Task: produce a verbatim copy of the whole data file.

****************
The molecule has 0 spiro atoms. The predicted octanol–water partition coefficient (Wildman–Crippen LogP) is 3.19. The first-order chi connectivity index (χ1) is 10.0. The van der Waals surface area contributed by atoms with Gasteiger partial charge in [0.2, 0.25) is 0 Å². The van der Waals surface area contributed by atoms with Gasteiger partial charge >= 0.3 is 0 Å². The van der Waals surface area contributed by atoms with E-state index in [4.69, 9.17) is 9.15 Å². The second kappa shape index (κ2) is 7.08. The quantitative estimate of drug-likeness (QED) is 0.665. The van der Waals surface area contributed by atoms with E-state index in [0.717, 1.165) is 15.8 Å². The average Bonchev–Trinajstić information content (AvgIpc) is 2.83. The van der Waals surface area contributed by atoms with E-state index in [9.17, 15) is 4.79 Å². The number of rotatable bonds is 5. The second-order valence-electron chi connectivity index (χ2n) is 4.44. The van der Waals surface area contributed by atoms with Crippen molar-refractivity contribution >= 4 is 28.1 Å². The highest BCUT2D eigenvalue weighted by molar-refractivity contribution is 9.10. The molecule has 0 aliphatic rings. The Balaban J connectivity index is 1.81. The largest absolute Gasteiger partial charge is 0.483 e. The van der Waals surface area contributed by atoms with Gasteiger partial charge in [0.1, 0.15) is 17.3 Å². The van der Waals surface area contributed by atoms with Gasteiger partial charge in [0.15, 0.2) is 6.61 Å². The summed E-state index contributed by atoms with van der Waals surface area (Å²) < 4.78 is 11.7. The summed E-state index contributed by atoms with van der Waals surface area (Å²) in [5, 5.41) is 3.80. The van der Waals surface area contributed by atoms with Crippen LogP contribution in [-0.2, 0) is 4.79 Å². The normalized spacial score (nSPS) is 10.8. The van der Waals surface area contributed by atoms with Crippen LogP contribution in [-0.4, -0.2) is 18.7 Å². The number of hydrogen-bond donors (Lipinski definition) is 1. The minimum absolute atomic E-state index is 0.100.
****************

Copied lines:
The molecule has 0 spiro atoms. The predicted octanol–water partition coefficient (Wildman–Crippen LogP) is 3.19. The first-order chi connectivity index (χ1) is 10.0. The van der Waals surface area contributed by atoms with Gasteiger partial charge in [0.2, 0.25) is 0 Å². The van der Waals surface area contributed by atoms with Gasteiger partial charge >= 0.3 is 0 Å². The van der Waals surface area contributed by atoms with E-state index in [4.69, 9.17) is 9.15 Å². The second kappa shape index (κ2) is 7.08. The quantitative estimate of drug-likeness (QED) is 0.665. The van der Waals surface area contributed by atoms with E-state index in [0.717, 1.165) is 15.8 Å². The average Bonchev–Trinajstić information content (AvgIpc) is 2.83. The van der Waals surface area contributed by atoms with E-state index in [9.17, 15) is 4.79 Å². The number of rotatable bonds is 5. The second-order valence-electron chi connectivity index (χ2n) is 4.44. The van der Waals surface area contributed by atoms with Crippen molar-refractivity contribution >= 4 is 28.1 Å². The highest BCUT2D eigenvalue weighted by molar-refractivity contribution is 9.10. The molecule has 0 aliphatic rings. The Balaban J connectivity index is 1.81. The largest absolute Gasteiger partial charge is 0.483 e. The van der Waals surface area contributed by atoms with Gasteiger partial charge in [0.1, 0.15) is 17.3 Å². The van der Waals surface area contributed by atoms with Gasteiger partial charge in [0.15, 0.2) is 6.61 Å². The summed E-state index contributed by atoms with van der Waals surface area (Å²) < 4.78 is 11.7. The summed E-state index contributed by atoms with van der Waals surface area (Å²) in [5, 5.41) is 3.80. The van der Waals surface area contributed by atoms with Crippen LogP contribution in [-0.2, 0) is 4.79 Å². The normalized spacial score (nSPS) is 10.8. The van der Waals surface area contributed by atoms with Crippen LogP contribution in [-0.4, -0.2) is 18.7 Å². The number of hydrogen-bond donors (Lipinski definition) is 1. The minimum absolute atomic E-state index is 0.100.